A prison news magazine has filed a lawsuit against Idaho’s Canyon County for allegedly censoring and restricting the circulation of its publication.
According to Newsweek, Human Rights Defense Center—the creator of the Prison Legal News magazine—has accused Canyon County and its sheriff, Kieran Donahue, of preventing inmates from receiving the magazine.
Prison Legal News, notes Newsweek, provides incarcerated persons with information about their legal rights.
Human Rights Defense Center claims that Canyon County has prevented inmates from receiving not only Prison Legal News, but other, similar publications as well.
“Defendants have a custom and practice of rejecting magazines and information brochures sent by HRDC to prisoners at the jail,” Human Rights Defense Center attorneys wrote in their lawsuit. “Accordingly, Defendants’ publications and mail policies and practices violate HRDC’s rights under the Free Speech Clause of the First Amendment.”
HRDC claims that Canyon County began censoring and rejecting its mail as early as November 2020.
In their complaint, Center attorneys say they can identify at least 21 pieces of mail which Canyon County officials prevented from reaching inmate subscribers.
These items, says Newsweek, were returned to HRDC’s Lake Worth, Florida, headquarters with various explanatory labels, such as “soliciting not allowed,” “staples not allowed,” and “refused.”
The Associated Press notes that the Human Rights Defense Center assists prisoners seeking legal help for violations of their constitutional and other basic rights; the group has an operating presence in all 50 states.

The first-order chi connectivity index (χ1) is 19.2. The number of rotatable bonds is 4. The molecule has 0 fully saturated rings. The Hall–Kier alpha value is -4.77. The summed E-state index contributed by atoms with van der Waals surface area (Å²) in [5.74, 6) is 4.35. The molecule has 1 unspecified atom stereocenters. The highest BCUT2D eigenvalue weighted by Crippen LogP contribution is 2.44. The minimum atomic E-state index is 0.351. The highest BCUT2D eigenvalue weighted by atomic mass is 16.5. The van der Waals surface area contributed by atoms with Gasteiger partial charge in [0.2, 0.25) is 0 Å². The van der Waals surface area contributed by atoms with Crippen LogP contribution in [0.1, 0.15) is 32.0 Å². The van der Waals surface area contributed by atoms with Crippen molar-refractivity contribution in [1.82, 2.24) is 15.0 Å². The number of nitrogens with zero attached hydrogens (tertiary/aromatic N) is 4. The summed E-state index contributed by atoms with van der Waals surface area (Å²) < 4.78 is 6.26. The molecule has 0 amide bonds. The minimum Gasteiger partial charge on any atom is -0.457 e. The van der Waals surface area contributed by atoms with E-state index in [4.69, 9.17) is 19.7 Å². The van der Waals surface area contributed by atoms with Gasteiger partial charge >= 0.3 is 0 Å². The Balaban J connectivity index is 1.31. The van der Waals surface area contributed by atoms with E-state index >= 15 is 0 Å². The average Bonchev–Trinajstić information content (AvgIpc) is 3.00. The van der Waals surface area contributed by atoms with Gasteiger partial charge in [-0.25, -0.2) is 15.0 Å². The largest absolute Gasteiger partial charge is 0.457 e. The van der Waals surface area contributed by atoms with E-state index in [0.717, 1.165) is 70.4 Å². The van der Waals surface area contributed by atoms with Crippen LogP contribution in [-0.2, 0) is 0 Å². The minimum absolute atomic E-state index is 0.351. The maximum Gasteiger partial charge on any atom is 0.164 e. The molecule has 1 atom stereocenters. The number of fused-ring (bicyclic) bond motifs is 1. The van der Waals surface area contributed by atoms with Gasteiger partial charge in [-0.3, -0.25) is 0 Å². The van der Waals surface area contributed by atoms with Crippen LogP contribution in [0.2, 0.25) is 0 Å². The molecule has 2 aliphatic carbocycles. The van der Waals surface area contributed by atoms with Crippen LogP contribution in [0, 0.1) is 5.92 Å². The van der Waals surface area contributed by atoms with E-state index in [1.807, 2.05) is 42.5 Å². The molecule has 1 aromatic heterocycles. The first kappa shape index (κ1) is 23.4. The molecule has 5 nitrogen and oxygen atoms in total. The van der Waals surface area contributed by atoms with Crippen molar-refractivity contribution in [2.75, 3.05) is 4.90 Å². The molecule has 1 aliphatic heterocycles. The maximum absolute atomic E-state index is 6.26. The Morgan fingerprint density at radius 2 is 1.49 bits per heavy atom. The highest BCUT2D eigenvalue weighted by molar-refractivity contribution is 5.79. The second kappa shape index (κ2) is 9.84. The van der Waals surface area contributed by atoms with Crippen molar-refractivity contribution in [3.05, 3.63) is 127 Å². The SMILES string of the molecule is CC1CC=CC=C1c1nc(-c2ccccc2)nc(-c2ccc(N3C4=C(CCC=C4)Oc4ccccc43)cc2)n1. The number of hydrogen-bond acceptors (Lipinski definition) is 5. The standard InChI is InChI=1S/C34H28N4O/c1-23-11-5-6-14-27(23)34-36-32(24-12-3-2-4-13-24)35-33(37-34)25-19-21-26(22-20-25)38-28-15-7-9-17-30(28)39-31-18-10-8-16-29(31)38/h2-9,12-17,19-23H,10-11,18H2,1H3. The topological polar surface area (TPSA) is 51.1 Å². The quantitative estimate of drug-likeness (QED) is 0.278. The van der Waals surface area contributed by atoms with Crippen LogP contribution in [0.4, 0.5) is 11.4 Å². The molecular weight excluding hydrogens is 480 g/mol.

As part of its outreach strategy, HRDC distributes books, magazines, and brochures to inmates and detainees.
Prison Legal News, a 72-page monthly magazine, includes prison-related news and analyses. HRDC also publishes another magazine—Criminal Legal News—which focuses on individual rights and criminal justice-related issues, topics, and debates.
Alongside its monthly and semi-regular publications, the organization also provides legal reference materials and self-help books to prisoners.
Canyon County’s website, adds The Associated Press, explicitly says that inmates can receive books and magazines, subject to some restrictions—jail officials do not, for example, allow prisoners to possess more than five publications at any time.
Human Rights Defense Center’s lawsuit claims that the organization suffered damages when Canyon County prevented it from obtaining new subscribers and rendering services to existing subscribers. The HRDC is asking the court to issue an order preventing Canyon County officials from continuing to censor its publications, as well as a jury trial to determine unspecified damages.
Canyon County spokesperson Joe Decker, says Newsweek, declined the outlet’s request for comment on Thursday.